The apparent suicide of a Golders Green student in Germany was "a set up", an inquest heard.

Jeremiah Duggan, who had been studying at the Sorbonne in Paris, was found dead by the side of a motorway in Wiesbaden, Germany, on March 27, 2003.

He had been attending what he believed was a protest against the Iraq war – but was actually a youth event organised by right wing extremist group LaRouche.

His mother, Erica Duggan, has always insisted her son’s death was not a suicide.

A three-day inquest opened at North London Coroners Court today.

The court heard witness statements from drivers including Peter Steudter, who said he witnessed a “suicide attempt” – something Mr Duggan's family refuses to accept.

Forensic photographic expert Paul Canning, who carried out an investigation after studying photos of the scene ten years ago, told the court he felt Mr Duggan had not been involved in a crash at all.

He said he found no traces of blood, tissue or clothing on the vehicles on the road, except around Jeremiah’s body.

Mr Canning said: “He was set up. My final conclusion was in having found no traces of skin, blood or clothing on either vehicle, I could not see how there was any contact at all.”

Mr Canning believes wet sand on the soles of Jeremiah’s shoes, as well as the tyres of both cars, was further proof the death was not as it seemed.

Mr Canning said: “I was completely taken aback that this substance should be on both vehicles and on his shoes.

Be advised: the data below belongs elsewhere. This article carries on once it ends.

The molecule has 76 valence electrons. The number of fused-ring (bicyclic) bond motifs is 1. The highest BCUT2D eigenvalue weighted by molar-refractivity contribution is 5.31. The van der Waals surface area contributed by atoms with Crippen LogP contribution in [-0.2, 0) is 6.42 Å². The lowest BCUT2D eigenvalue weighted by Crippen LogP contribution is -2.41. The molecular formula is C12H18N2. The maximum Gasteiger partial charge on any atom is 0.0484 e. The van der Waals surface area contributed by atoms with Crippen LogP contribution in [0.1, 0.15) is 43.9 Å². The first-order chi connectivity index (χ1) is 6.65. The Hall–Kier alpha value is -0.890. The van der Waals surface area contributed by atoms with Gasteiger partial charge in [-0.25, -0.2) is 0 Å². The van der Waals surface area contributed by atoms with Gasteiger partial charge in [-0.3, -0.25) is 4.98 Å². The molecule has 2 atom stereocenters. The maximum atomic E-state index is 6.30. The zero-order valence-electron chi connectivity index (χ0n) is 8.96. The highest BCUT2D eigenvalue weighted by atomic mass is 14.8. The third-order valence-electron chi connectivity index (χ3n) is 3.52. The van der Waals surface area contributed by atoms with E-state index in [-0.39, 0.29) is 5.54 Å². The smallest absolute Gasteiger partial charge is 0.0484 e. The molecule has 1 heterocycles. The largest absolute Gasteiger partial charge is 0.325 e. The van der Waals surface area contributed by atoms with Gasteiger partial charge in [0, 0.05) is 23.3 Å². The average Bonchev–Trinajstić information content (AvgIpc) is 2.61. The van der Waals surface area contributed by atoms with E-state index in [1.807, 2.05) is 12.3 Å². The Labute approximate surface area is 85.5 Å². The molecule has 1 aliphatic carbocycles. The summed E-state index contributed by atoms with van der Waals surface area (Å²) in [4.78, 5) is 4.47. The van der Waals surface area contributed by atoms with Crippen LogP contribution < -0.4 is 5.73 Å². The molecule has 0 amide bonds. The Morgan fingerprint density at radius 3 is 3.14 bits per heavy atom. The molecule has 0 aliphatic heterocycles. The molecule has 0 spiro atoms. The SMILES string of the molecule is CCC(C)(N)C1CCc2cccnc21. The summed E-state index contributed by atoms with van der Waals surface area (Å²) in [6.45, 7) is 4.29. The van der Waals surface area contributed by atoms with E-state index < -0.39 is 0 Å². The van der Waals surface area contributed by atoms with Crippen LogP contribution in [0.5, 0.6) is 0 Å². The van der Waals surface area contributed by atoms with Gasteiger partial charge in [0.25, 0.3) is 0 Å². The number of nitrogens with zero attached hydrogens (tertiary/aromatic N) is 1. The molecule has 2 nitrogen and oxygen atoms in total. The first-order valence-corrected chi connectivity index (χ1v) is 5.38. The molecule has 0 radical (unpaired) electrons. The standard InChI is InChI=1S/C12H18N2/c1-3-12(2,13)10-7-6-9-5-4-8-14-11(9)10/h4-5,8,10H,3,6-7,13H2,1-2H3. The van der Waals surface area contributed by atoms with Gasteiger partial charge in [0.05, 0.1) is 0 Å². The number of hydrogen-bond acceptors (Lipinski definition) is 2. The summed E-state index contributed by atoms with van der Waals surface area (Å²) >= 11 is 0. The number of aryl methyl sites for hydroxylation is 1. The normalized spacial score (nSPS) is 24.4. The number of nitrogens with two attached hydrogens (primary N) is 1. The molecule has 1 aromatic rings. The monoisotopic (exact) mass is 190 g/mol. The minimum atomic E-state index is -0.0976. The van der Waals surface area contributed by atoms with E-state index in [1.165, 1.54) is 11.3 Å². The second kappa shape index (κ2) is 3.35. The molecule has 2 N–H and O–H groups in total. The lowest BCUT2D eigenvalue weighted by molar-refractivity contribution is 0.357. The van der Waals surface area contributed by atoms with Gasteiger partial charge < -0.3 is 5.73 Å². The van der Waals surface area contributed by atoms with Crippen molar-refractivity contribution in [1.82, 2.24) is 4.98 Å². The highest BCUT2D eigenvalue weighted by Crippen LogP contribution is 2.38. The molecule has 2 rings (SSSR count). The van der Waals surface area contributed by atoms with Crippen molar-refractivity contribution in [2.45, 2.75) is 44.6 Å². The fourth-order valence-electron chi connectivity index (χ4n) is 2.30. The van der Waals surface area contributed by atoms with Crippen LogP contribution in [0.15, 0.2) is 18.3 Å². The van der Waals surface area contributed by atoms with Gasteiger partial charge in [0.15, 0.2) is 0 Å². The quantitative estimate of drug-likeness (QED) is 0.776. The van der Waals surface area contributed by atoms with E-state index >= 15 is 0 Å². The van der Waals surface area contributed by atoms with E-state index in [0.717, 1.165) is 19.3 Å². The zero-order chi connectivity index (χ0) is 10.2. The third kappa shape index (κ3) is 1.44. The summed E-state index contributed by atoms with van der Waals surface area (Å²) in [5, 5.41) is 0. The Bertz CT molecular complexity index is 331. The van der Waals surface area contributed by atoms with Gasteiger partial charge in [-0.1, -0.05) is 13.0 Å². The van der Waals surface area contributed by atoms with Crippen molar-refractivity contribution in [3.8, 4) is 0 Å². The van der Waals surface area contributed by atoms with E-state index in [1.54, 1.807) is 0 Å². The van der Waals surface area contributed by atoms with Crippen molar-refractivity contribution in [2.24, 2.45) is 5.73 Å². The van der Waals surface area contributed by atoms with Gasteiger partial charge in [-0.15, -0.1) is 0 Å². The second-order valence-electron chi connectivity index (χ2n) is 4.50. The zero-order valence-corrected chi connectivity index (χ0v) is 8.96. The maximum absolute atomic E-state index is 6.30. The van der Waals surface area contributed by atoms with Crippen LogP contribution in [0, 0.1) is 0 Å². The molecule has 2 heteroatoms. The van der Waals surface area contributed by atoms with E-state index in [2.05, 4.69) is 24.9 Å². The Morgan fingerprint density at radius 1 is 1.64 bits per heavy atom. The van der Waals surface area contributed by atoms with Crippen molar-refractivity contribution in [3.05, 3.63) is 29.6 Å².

“The evidence of sand stood out to me. It was really alarming, very striking.

“The conclusion I drew was this had Jeremiah and the two vehicles in another place prior to the accident.”

Coroner Andrew Walker asked whether he felt a car crash had been “reconstructed” to suggest Mr Duggan had jumped in front of the car.

Mr Canning replied: “Incredible as it is, that seems correct.”

The forensic expert added that a “heavy instrument” could have been used to damage the two cars involved, which included dents and a smashed windscreen.

He added: “The only conclusion I can draw sir is it was a set-up. I can find nothing at all to link Jeremiah to those vehicles. The only thing I can link is the sandy substance. My conclusion remains unchanged.

“I have never ever come across anything like this in real life at all.”

The court also heard from Hugo Duggan, Jeremiah’s father, who spoke of his son’s “mischievous” sense of humour and “voracious appetite for learning”.

Mr Duggan said he was “very close” to his son, and wiped away tears as a 60th birthday card Jeremiah sent him, shortly before he died, was read out.

He also said the first time his son was affected by politics was after 9/11, which made him “fearful” of the state of the world. 

The inquest continues.